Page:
FUD Alert: Apple iPhone ‘isn’t very practical’ and a ‘security risk’ for business

“Apple’s latest gadget, the iPhone, combines three devices into one: an iPod, cellphone and Internet communication device. But while it is a cool device, the iPhone can be a major security risk to corporations who may want to use it as a business tool, according to Ari Tamman [sic: correct name is Tammam], vice-president of channels with Promisec, an internal network security provider. ‘There are quite a number of ways that the iPhone could provide security problems to an organization,’ said Tamman,” Vanessa Ho writes for ConnectIT.

Ho writes, “One such security risk, Tamman pointed out, is the fact that iPhone can act as a mass storage device that can be attached to a computer where an unscrupulous employee could take classified information that is not allowed outside of an organization. ‘That is a huge concern most people are thinking of and [the iPhone] doesn’t offer the piece of mind for security conscious businessmen,’ he added.”

“In addition to data leakage, another security risk to corporations and its assets is that the iPhone can connect to the Internet, either via a USB cable or wirelessly, that can gain access to a corporate network to not only steal information but introduce malicious code or threats,” Ho writes.

Ho writes, “If companies are going to allow their employees to use the iPhone as a business tool, Tamman said that they are going to have to look at what are the avenues into the corporate network the iPhone can use and how it can be secured. The problem here is that since the device is so new there is not yet enough information on its specifications for companies to make clear-cut decisions on how to best secure networks from the device… Aside from the security risks, Tamman added that the iPhone really isn’t very practical for the corporate environment and does not advise corporations to allow it for business use.”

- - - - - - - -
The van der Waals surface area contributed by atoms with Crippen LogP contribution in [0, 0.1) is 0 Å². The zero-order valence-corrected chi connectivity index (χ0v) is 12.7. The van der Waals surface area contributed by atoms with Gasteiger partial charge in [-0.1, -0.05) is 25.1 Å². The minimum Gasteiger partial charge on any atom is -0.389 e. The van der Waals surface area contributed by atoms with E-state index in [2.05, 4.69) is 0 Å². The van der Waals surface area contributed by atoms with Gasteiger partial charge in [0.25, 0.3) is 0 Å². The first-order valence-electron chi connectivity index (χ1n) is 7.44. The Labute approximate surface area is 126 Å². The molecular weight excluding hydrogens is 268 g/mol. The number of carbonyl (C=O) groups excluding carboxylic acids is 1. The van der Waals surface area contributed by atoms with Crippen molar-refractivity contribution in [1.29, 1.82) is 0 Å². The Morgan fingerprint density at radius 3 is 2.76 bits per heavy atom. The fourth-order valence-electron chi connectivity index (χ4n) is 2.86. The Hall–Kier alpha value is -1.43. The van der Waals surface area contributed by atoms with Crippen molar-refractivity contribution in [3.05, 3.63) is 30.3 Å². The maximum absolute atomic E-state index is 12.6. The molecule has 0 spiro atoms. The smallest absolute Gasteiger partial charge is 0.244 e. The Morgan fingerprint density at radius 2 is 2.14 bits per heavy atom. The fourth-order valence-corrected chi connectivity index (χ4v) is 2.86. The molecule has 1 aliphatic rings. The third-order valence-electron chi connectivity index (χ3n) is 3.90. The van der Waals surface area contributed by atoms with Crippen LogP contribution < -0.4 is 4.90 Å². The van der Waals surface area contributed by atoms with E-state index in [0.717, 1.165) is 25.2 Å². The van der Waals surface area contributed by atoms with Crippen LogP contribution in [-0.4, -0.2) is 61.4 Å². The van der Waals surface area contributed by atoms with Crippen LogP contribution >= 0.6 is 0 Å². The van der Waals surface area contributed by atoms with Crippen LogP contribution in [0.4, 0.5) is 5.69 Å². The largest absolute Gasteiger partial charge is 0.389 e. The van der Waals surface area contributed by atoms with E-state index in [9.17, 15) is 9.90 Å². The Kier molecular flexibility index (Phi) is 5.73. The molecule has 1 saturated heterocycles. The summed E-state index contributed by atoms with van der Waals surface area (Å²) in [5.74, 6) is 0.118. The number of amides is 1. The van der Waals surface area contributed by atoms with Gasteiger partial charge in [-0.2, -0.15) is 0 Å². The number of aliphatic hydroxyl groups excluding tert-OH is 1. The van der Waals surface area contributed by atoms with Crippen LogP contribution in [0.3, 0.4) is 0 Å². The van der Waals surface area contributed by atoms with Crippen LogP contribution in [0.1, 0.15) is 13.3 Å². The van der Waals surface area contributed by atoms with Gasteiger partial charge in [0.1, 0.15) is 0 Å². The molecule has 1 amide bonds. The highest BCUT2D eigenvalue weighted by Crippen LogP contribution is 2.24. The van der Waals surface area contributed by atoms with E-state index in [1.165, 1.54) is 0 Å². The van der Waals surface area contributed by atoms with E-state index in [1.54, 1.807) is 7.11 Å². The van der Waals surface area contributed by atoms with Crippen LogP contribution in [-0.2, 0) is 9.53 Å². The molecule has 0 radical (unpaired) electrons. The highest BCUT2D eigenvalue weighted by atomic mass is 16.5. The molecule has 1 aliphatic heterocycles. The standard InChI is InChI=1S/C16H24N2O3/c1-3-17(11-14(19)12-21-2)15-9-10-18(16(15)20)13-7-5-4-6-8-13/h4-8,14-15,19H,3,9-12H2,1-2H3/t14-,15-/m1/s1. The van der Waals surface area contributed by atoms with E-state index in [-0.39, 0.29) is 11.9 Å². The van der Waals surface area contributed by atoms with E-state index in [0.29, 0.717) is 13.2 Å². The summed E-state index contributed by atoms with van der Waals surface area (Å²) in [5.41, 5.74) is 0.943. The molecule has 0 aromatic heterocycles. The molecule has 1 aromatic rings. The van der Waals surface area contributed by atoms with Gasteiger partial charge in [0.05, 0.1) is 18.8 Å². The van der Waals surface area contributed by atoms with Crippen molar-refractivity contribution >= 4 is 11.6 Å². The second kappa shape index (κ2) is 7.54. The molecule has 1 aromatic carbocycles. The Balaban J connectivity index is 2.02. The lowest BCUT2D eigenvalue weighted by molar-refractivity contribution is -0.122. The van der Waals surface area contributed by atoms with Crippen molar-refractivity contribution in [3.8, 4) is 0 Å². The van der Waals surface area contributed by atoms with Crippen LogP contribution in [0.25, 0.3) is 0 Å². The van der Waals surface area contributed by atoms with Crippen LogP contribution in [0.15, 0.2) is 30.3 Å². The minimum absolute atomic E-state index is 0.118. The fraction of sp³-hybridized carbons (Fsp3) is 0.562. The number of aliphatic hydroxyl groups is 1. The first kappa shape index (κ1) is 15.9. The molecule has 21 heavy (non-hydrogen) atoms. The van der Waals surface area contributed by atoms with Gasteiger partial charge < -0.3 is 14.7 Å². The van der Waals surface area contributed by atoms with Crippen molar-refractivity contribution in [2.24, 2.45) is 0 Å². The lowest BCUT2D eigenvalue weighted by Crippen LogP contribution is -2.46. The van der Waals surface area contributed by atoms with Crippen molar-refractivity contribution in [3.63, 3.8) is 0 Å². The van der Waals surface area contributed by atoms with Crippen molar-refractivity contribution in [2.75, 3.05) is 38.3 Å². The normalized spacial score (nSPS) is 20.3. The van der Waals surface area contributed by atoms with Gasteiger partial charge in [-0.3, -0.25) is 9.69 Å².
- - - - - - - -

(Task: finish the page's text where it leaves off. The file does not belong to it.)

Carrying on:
MacDailyNews Take: If there is not yet enough information on its specifications for companies to make clear-cut decisions, then how can Tammam say that iPhone “isn’t very practical for the corporate environment” and advise against iPhone use in business settings?

Ho continues, “One of the problems with the iPhone for corporate use said Tamman is the device doesn’t allow third applications to run on it and that the device has its own Web-based email system that doesn’t support Microsoft Exchange or IBM Lotus Notes, which is what most companies are using today.”

MacDailyNews Take: Apple’s iPhone supports MS Exchange via IMAP. There is still the question of whether iPhone will support Exchange Direct Push (Engadget has more on that issue here).